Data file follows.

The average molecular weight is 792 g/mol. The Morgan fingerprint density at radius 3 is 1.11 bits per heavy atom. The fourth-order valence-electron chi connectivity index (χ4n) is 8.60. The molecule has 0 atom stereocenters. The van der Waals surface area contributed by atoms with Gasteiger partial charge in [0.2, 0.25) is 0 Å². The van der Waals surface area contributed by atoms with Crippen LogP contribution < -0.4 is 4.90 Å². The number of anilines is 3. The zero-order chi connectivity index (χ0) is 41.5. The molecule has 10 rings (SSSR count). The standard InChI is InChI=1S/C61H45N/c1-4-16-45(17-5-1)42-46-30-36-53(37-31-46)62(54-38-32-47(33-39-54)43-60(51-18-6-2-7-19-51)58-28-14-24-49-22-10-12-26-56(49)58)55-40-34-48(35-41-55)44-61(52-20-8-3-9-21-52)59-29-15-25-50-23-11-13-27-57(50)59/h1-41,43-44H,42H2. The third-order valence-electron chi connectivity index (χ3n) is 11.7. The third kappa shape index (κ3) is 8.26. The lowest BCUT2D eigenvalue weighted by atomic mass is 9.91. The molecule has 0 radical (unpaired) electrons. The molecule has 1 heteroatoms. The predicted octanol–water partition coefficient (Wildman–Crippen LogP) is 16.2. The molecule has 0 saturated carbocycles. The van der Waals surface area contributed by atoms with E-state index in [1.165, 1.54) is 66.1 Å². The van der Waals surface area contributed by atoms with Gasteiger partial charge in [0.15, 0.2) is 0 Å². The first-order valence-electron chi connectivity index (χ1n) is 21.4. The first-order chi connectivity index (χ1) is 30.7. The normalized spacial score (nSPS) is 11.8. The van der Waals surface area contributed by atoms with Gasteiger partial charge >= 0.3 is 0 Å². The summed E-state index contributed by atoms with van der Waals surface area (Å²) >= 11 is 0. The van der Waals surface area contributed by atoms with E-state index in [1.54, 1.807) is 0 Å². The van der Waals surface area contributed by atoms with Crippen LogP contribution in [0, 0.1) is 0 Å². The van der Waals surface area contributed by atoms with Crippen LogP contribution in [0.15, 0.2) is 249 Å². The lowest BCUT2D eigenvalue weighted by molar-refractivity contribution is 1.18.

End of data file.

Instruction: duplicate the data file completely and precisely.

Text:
The average molecular weight is 792 g/mol. The Morgan fingerprint density at radius 3 is 1.11 bits per heavy atom. The fourth-order valence-electron chi connectivity index (χ4n) is 8.60. The molecule has 0 atom stereocenters. The van der Waals surface area contributed by atoms with Gasteiger partial charge in [0.2, 0.25) is 0 Å². The van der Waals surface area contributed by atoms with Crippen LogP contribution < -0.4 is 4.90 Å². The number of anilines is 3. The zero-order chi connectivity index (χ0) is 41.5. The molecule has 10 rings (SSSR count). The standard InChI is InChI=1S/C61H45N/c1-4-16-45(17-5-1)42-46-30-36-53(37-31-46)62(54-38-32-47(33-39-54)43-60(51-18-6-2-7-19-51)58-28-14-24-49-22-10-12-26-56(49)58)55-40-34-48(35-41-55)44-61(52-20-8-3-9-21-52)59-29-15-25-50-23-11-13-27-57(50)59/h1-41,43-44H,42H2. The third-order valence-electron chi connectivity index (χ3n) is 11.7. The third kappa shape index (κ3) is 8.26. The lowest BCUT2D eigenvalue weighted by atomic mass is 9.91. The molecule has 0 radical (unpaired) electrons. The molecule has 1 heteroatoms. The predicted octanol–water partition coefficient (Wildman–Crippen LogP) is 16.2. The molecule has 0 saturated carbocycles. The van der Waals surface area contributed by atoms with E-state index in [1.165, 1.54) is 66.1 Å². The van der Waals surface area contributed by atoms with Gasteiger partial charge in [0.15, 0.2) is 0 Å². The first-order valence-electron chi connectivity index (χ1n) is 21.4. The first-order chi connectivity index (χ1) is 30.7. The normalized spacial score (nSPS) is 11.8. The van der Waals surface area contributed by atoms with Gasteiger partial charge >= 0.3 is 0 Å². The summed E-state index contributed by atoms with van der Waals surface area (Å²) >= 11 is 0. The van der Waals surface area contributed by atoms with E-state index in [1.54, 1.807) is 0 Å². The van der Waals surface area contributed by atoms with Crippen LogP contribution in [0, 0.1) is 0 Å². The van der Waals surface area contributed by atoms with Crippen LogP contribution in [0.15, 0.2) is 249 Å². The lowest BCUT2D eigenvalue weighted by molar-refractivity contribution is 1.18.